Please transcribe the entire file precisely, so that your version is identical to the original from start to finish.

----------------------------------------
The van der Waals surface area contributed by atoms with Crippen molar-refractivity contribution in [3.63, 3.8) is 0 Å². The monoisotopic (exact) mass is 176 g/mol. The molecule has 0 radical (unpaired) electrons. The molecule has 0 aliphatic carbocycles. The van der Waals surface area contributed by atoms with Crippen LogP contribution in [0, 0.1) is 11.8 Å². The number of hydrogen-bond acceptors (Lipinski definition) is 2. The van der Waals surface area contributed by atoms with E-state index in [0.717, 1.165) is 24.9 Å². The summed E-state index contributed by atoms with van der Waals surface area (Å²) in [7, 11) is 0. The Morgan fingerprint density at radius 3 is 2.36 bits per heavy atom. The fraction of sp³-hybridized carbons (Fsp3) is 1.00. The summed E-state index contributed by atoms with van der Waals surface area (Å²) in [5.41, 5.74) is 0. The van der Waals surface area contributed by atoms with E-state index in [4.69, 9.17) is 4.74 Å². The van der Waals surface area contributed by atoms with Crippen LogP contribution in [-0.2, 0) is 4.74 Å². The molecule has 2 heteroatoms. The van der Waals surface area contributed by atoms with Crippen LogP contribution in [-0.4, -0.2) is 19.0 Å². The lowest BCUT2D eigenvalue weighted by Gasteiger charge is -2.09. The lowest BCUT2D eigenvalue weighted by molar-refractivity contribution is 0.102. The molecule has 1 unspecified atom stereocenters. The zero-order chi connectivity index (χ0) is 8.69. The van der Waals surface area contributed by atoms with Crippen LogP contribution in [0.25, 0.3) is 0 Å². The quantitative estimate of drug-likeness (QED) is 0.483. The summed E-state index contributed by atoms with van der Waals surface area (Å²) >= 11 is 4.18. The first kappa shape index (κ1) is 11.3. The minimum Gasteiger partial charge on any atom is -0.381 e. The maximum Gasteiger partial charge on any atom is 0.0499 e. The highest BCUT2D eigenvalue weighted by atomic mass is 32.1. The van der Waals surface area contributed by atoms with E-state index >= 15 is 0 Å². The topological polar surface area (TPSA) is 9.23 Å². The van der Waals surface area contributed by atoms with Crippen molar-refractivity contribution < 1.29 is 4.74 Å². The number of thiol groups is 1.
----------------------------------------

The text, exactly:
The van der Waals surface area contributed by atoms with Crippen molar-refractivity contribution in [3.63, 3.8) is 0 Å². The monoisotopic (exact) mass is 176 g/mol. The molecule has 0 radical (unpaired) electrons. The molecule has 0 aliphatic carbocycles. The van der Waals surface area contributed by atoms with Crippen LogP contribution in [0, 0.1) is 11.8 Å². The number of hydrogen-bond acceptors (Lipinski definition) is 2. The van der Waals surface area contributed by atoms with E-state index in [0.717, 1.165) is 24.9 Å². The summed E-state index contributed by atoms with van der Waals surface area (Å²) in [7, 11) is 0. The Morgan fingerprint density at radius 3 is 2.36 bits per heavy atom. The fraction of sp³-hybridized carbons (Fsp3) is 1.00. The summed E-state index contributed by atoms with van der Waals surface area (Å²) in [5.41, 5.74) is 0. The van der Waals surface area contributed by atoms with E-state index in [4.69, 9.17) is 4.74 Å². The van der Waals surface area contributed by atoms with Crippen LogP contribution in [-0.2, 0) is 4.74 Å². The molecule has 2 heteroatoms. The van der Waals surface area contributed by atoms with Crippen LogP contribution in [-0.4, -0.2) is 19.0 Å². The lowest BCUT2D eigenvalue weighted by Gasteiger charge is -2.09. The lowest BCUT2D eigenvalue weighted by molar-refractivity contribution is 0.102. The molecule has 1 unspecified atom stereocenters. The zero-order chi connectivity index (χ0) is 8.69. The van der Waals surface area contributed by atoms with Crippen LogP contribution in [0.25, 0.3) is 0 Å². The quantitative estimate of drug-likeness (QED) is 0.483. The summed E-state index contributed by atoms with van der Waals surface area (Å²) >= 11 is 4.18. The first kappa shape index (κ1) is 11.3. The minimum Gasteiger partial charge on any atom is -0.381 e. The maximum Gasteiger partial charge on any atom is 0.0499 e. The highest BCUT2D eigenvalue weighted by atomic mass is 32.1. The van der Waals surface area contributed by atoms with E-state index >= 15 is 0 Å². The topological polar surface area (TPSA) is 9.23 Å². The van der Waals surface area contributed by atoms with Crippen molar-refractivity contribution < 1.29 is 4.74 Å². The number of thiol groups is 1.